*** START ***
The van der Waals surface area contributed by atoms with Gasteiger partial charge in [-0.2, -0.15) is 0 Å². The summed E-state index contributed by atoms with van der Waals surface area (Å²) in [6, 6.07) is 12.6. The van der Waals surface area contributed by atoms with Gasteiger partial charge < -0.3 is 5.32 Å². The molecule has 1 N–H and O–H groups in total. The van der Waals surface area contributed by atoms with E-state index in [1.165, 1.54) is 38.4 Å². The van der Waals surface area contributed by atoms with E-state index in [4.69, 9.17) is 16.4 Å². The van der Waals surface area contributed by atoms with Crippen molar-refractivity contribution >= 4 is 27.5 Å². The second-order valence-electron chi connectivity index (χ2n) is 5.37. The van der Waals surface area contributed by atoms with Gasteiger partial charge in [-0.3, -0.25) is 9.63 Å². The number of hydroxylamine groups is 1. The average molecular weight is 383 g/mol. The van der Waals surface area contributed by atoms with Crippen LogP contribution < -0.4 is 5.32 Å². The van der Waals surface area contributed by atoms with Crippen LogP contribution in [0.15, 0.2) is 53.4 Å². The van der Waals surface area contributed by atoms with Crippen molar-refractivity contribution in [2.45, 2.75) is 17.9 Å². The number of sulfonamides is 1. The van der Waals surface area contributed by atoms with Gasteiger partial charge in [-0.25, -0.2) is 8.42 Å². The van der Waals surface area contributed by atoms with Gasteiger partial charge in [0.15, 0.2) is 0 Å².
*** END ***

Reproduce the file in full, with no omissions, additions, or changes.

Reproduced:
The van der Waals surface area contributed by atoms with Gasteiger partial charge in [-0.2, -0.15) is 0 Å². The summed E-state index contributed by atoms with van der Waals surface area (Å²) in [6, 6.07) is 12.6. The van der Waals surface area contributed by atoms with Gasteiger partial charge < -0.3 is 5.32 Å². The molecule has 1 N–H and O–H groups in total. The van der Waals surface area contributed by atoms with E-state index in [1.165, 1.54) is 38.4 Å². The van der Waals surface area contributed by atoms with E-state index in [4.69, 9.17) is 16.4 Å². The van der Waals surface area contributed by atoms with Crippen molar-refractivity contribution >= 4 is 27.5 Å². The second-order valence-electron chi connectivity index (χ2n) is 5.37. The van der Waals surface area contributed by atoms with Gasteiger partial charge in [-0.3, -0.25) is 9.63 Å². The number of hydroxylamine groups is 1. The average molecular weight is 383 g/mol. The van der Waals surface area contributed by atoms with Crippen LogP contribution < -0.4 is 5.32 Å². The van der Waals surface area contributed by atoms with Crippen LogP contribution in [0.15, 0.2) is 53.4 Å². The van der Waals surface area contributed by atoms with Crippen molar-refractivity contribution in [2.45, 2.75) is 17.9 Å². The number of sulfonamides is 1. The van der Waals surface area contributed by atoms with Gasteiger partial charge in [-0.25, -0.2) is 8.42 Å². The van der Waals surface area contributed by atoms with Gasteiger partial charge in [0.15, 0.2) is 0 Å².